Disruption at Book Fairs 11

Discussion in 'protest, direct action and demos' started by PeterTCA, Dec 6, 2018.

  1. PeterTCA

    PeterTCA Well-Known Member

    The previous post got so de-railed by gender right and wrongs (some of it little better than the Jeremy Kyle Show) that the basic message gets lost.

    The Cunningham Amendment, as a healing contribution to the aftermath of the London Book fair, sponsored four provincial Book Fairs. Our reasoning was that recovery lay in small provincial events whereby earlier disasters could be avoided. The more local events, organised by more groups, the better.

    Book Fairs, hard thankless projects in themselves, are faced, often at the last minute, from people with demands for inclusion, critiques of the organisers, complaints about lack of publicity and the suitability of the venue. Groups invading an event always demand to enter into "dialogue" and are thus, successful in further disruptions of time and space.

    Truth is that securing city-centre venues is not easy and can come with particular T&C's. If these get breached (as happened at the Peoples History event in Manchester) the venue gets lost.

    As long as we see the movement as a mass movement we leave ourselves open to informers, spycops and a variety of groups content to score points by destroying the event. As was witnessed last Saturday, an otherwise positive event, was disrespected and undermined.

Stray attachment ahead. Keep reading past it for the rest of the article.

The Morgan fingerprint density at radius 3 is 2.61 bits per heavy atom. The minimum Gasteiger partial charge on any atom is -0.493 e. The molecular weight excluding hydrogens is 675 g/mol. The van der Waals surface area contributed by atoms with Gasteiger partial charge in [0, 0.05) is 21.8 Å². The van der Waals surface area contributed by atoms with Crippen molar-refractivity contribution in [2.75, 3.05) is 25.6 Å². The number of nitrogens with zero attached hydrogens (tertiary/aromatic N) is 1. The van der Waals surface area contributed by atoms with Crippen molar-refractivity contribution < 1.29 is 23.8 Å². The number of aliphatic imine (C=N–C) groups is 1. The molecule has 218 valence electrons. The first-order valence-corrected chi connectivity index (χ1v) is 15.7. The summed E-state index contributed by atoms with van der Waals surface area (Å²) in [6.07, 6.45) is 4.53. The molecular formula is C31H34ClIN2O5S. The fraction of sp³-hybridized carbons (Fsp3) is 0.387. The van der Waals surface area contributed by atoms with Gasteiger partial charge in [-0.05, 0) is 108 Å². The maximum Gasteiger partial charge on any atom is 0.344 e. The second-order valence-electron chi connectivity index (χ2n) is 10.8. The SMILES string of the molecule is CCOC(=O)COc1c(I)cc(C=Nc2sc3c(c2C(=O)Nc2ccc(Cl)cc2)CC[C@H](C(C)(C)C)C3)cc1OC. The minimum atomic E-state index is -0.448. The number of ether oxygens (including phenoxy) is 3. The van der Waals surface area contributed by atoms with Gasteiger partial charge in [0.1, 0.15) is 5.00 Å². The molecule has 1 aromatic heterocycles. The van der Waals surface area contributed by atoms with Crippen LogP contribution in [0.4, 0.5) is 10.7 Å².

Disruption is a virus present at all open events and there is a need to set up protective responses.
     
    Pickman's model likes this.
  2. Pickman's model

    Pickman's model Every man and every woman is a star

    tbh the ira were not a mass movement but were still penetrated by the army, police and informers. it's very difficult to see how - even if it was desirable - that we organise otherwise than an open movement.
     
    LynnDoyleCooper likes this.
  3. M Testa

    M Testa Well-Known Member

    Red Action were pretty good at keeping out informants and others.
     
  4. Pickman's model

    Pickman's model Every man and every woman is a star

    one major difference between the anarchist milieu and red action is that the anarchist milieu is not a membership organisation.
     
  5. LynnDoyleCooper

    LynnDoyleCooper Up against the wall motherfucker.

    Really?